Every device connected to your networks — like laptops, printers, mobile devices, and point-of-sale hardware — is an endpoint that allows access to your network. Because cybercriminals and viruses use endpoints to gain unauthorized access, protecting each endpoint with unique passwords and anti-virus software is an important part of securing your business.

Vulnerabilities

This refers to the weaknesses of your connected devices, network, and security systems, and the software that runs on them. These holes in your defense allow intruders to access your network, applications, or systems. As a business owner, you want to proactively identify any vulnerabilities and take action to protect your server.

Common mistakes include:

  • Devices (such as laptops) without antivirus software
  • Software not updated with the latest version
  • Missed firewall security updates

Fraud

When talking about online purchases, fraud usually refers to someone trying to get goods or services without paying, or trying to get money from you that you don’t owe. A fraudster can use a stolen credit card or try to get a refund for a product they didn’t purchase from you. – Read more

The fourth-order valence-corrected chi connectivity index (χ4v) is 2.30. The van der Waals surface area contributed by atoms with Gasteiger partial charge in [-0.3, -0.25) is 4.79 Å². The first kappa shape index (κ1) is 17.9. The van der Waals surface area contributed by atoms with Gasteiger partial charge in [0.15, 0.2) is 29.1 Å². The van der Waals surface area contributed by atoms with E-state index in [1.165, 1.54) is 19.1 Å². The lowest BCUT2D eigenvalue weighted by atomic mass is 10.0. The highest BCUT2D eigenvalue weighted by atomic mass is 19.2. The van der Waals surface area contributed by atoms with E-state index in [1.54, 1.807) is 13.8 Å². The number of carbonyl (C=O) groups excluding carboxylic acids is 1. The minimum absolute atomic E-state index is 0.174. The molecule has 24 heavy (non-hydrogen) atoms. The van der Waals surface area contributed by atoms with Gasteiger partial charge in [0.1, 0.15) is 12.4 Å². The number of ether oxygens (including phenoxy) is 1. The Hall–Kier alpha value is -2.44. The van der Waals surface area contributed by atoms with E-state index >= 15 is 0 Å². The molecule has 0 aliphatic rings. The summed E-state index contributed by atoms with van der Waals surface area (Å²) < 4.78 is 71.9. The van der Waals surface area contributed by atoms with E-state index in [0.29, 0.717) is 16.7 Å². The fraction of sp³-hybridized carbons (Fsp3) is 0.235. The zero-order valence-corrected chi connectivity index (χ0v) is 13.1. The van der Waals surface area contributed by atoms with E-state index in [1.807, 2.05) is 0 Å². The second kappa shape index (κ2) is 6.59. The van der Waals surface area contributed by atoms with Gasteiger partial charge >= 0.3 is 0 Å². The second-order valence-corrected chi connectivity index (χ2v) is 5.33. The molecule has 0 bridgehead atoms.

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Are Your Current Marketing Communications Striking the Right Tone?

As the pandemic continues, business owners and sellers alike have cycled through periods of uncertainty, anxiety, and acceptance of the new normal. This period of highs and lows has changed the way people connect with one another. For sellers, this means striking a careful balance with their tone and messaging to customers. Businesses have to walk the line between acknowledging the current challenges of the COVID-19 crisis while avoiding fear-mongering language.